OCR for page 37
39 incidence of cancer in humans even farther in the future. The effects of human activities on stratospheric ozone are of concern for the long term, but the effects of current events on one rucuLe won. ~ '=~, ~= reversible. The second part of this report addresses the biological effects to be expected from changes in solar W . The uncertainties in understanding are large in spite of substantial advances in basic knowledge. These advances have not answered all of the important questions. A long-term commitment to research designed to answer the remaining critical questions is needed to facilitate predictions about the effects of enhanced W on biological systems. With new knowledge comes the possibility of reduced or increased concerns about ozone reduction, either from changes in understanding of the effects currently recognized or from previously unknown effects. Continuous surveillance of the problem by knowledgeable photo- biologists is highly desirable, not only directly but also indirectly via basic research. For example, a number of years ago the fact that visible light can ameliorate the damaging effects of UV on human cells was not suspected. Now, as a result of experiments of a hectic nature on cells in culture (Harm 1980a, Sutherland et al. 1974), this amelioration is recognized as an important factor (D'Ambrosio et al. 1981b, Sutherland et al. 1980b). _ . ~ ~ ~ _ _ A ~ ~ - THE PROBLEM At the surface of the earth the intensity of sunlight is a strong function of wavelength, decreasing rapidly for wavelengths below 320 nm (Figure 2.1). Intensities at wavelengths below 320 nm are affected most by changes in stratospheric ozone. Figure 2.2 shows the effect of large reductions in ozone on the spectrum of light reaching the earth. The net effect is a shift in the entire spectrum of UV at the surface of the earth toward shorter wavelengths; that is, the intensity of the short-wavelength W increases. While the reductions of ozone illustrated in Figure 2.2 are much larger than is generally anticipated, the figure illustrates the point. For example, an approximate 50 percent decrease in stratospheric ozone gives rise to a change in intensity that increases from a factor of about 2 at 305 nm to a factor of about 50 at 295 nm. In general, for any change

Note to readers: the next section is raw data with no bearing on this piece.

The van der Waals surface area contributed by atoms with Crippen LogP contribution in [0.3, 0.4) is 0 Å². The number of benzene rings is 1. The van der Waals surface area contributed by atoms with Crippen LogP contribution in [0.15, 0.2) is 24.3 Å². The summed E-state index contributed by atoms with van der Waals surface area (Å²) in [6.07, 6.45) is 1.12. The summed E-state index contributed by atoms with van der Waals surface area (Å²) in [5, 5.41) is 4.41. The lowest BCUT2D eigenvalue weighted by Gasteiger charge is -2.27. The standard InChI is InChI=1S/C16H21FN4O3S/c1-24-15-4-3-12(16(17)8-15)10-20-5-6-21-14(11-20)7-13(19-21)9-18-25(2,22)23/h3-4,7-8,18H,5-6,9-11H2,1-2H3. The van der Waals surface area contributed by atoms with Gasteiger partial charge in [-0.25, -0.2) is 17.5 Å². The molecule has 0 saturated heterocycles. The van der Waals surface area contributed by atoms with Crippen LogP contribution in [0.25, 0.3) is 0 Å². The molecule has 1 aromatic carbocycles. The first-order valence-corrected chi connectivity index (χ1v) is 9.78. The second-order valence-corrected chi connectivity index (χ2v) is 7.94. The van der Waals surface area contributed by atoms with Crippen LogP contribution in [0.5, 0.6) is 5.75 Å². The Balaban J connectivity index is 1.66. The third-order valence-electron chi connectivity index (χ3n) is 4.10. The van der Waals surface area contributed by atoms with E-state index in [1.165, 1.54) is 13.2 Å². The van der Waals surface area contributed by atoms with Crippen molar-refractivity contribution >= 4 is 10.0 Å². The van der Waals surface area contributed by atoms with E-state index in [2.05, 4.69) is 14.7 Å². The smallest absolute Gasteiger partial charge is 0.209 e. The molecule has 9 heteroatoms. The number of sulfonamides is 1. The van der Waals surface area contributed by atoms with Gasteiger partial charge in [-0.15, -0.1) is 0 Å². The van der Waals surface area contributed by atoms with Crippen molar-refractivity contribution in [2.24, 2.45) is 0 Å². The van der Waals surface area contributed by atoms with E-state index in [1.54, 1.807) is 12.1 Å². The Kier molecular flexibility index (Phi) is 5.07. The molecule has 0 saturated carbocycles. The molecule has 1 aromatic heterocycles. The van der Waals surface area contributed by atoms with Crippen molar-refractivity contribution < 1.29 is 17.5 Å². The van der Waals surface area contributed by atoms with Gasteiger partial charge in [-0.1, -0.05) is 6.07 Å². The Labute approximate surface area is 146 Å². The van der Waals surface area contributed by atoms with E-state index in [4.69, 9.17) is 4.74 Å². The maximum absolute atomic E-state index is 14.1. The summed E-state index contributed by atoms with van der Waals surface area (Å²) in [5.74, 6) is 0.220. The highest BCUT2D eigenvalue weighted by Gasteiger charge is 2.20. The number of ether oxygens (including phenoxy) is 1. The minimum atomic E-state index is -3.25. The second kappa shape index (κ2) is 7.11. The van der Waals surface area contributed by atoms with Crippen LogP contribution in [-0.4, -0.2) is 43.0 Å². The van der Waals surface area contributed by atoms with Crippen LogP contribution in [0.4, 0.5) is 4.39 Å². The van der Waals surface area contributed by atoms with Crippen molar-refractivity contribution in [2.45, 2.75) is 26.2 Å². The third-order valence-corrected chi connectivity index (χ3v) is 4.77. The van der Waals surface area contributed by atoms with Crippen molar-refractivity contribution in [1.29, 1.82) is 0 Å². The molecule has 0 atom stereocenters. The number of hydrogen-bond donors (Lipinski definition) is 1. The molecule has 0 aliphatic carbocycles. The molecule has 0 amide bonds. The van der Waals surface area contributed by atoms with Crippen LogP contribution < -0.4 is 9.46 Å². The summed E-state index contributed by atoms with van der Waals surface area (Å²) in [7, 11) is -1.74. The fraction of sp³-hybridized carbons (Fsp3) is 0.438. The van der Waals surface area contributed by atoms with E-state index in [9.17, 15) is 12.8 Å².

OCR for page 37
40 1 .0 0.1 z `~, 0.01 o o oh 0.001 > - LD ?~ It 0.0001 1.0 >G'` Sunlight /\.? Through Ozone If. \ \ \ \(b) (a)\ \ \ \ \ \ \ \ \ \ \ - UV-B ~ ~UV-A 290 300 310 320 330 WAVELENGTH (nary) 0.1 en in UJ 0.01 Z J z en 0.001 > J LL 0.0001 FIGURE 2.2 The relative intensity of sunlight (solar elevation of 60) reaching the surface of the earth for different amounts of stratospheric ozone (the normal amount is close to 3.4 atmosphere mm). The shapes of two biological sensitivity curves are also shown: (a) damage to DNA multiplied by the transmission of human epidermis, and (b) human erythema or sunburn. Curve (c) is the response of the Robertson-Berger meter (discussed in Chapter 5~. (Source: The three curves of sunlight intensity are from U.S. Congress, Senate (1975~; the two biological sensitivity curves are from Setlow (1974) and Scott and Straf (1977~; the Robertson-Berger meter curve is from Berger et al. (l975~.)

OCR for page 37